it's an incredible revelation. the ideal is real. the myth is true. i am not lying to myself.

i'm a beliver.

i am really drunk.
Today I woke to find the mountains buried. Over a foot of snow. That was my day, really…

Continuing to catch up:
The holiday season saw me attending two holiday parties that were both related to the high school where I teach. The first of which was at the local pub—Darby's—which, in a town that is almost completely made of transplants from Ireland, is a really great bar and the perfect place to get a pint of the black stuff on a Friday afternoon. A loyal band of five of us regularly does just that at the conclusion of each week. The party itself was nice, with good food and karaoke. Yes, I sang. I hadn't planned on it, and only glanced through the book. When asked by a friend, I replied that I would consider doing the Bobby Darin classic "Beyond the Sea," if they karaoke guy had it, but, alas, he didn’t. Apparently he did; a few minutes after I made that comment, I suddenly heard my name called and four of my co-workers grabbed me and shoved me onto the tiny stage. When I had finished, I went back to the group I was with, shooting daggers at some of them. They commented that I actually had a really nice voice. I only responded by noting offhand that I was a Renaissance Man, before taking another sip of my Guinness.

After that, I sang a couple more times. People kept handing me drinks, and this whole karaoke thing began to make more sense after a while. At work the next Monday, those who hadn’t even been there would come up and comment on my singing ability. I figure that I've done enough in the idiot department to last me a good couple of years, but I'll probably end up doing it all over again next year.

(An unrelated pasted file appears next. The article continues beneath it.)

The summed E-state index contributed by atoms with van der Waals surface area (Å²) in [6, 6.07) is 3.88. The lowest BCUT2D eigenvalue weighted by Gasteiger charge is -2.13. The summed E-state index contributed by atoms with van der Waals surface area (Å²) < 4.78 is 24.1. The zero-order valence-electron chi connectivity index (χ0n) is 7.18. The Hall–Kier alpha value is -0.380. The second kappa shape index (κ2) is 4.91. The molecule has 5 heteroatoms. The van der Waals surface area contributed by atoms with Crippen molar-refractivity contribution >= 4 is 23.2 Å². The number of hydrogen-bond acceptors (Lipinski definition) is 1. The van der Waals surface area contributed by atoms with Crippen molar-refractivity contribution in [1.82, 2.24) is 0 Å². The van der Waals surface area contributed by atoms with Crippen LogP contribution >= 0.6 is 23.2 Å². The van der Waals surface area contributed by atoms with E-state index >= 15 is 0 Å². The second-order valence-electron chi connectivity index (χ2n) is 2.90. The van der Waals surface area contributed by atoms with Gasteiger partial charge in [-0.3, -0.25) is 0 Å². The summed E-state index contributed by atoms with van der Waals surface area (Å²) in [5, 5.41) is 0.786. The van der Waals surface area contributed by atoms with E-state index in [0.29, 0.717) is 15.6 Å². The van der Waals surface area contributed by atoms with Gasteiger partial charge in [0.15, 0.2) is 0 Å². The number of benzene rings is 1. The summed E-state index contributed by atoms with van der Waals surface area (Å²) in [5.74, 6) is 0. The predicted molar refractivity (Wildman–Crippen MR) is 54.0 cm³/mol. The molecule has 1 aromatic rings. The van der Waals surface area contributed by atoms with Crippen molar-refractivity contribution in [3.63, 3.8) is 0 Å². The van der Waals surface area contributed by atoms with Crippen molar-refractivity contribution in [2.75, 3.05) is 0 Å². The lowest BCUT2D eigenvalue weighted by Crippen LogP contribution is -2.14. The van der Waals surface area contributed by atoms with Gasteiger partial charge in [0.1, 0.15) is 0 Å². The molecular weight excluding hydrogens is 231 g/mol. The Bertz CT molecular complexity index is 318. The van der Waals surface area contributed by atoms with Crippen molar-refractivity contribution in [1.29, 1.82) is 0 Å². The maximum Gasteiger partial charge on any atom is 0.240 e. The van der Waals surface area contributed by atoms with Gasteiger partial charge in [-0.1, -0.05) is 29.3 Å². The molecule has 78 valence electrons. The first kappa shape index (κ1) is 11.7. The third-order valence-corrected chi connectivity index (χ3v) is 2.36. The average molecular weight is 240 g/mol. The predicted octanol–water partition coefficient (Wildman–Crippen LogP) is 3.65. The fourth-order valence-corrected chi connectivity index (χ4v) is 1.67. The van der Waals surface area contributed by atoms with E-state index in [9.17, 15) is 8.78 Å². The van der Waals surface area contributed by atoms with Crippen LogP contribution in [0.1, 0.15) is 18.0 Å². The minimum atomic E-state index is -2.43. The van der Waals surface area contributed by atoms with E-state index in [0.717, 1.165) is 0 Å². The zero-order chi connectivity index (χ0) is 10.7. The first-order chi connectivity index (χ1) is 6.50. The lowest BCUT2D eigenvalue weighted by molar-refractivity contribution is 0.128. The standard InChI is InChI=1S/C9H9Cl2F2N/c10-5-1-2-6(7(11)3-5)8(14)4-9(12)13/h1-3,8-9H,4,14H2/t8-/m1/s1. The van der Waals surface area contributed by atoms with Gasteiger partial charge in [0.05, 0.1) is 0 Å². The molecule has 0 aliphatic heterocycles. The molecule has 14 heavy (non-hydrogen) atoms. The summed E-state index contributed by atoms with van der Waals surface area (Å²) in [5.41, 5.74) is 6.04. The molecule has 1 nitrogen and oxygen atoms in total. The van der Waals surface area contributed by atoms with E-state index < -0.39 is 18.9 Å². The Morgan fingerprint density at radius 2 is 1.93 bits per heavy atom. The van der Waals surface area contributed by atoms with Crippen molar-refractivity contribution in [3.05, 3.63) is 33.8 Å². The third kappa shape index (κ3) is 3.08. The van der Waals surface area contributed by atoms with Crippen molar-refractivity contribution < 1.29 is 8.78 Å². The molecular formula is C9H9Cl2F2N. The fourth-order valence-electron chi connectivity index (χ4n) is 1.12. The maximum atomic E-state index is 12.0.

The other party I attended was the next day at a co-workers house: a husband and wife who work at the school regularly host parties, mostly because the husband loves to cook. He has a wood-burning stove the size of a Buick, which I recently learned was stolen, and he makes a mean sauerbraten. In any case, I ate and drank and conversed with people I knew. The party was nice and uneventful, until the hot tub.

There were only two other people who had foresight enough to bring their suits. They hadn't been in long, and I was a little late as I had to search the house for my Martini (if you're going to do something, do it right). I entered and settled in, Martini in hand. I noticed that one of my hot tub companions was a gentleman who we will call Mark. Mark, who was moderately young, handsome, and spoke several languages fluently, had been making flagrant passes at married women all night through use of terribly strained double entendre. My other hot tub buddy was a middle-aged woman whom I didn’t know.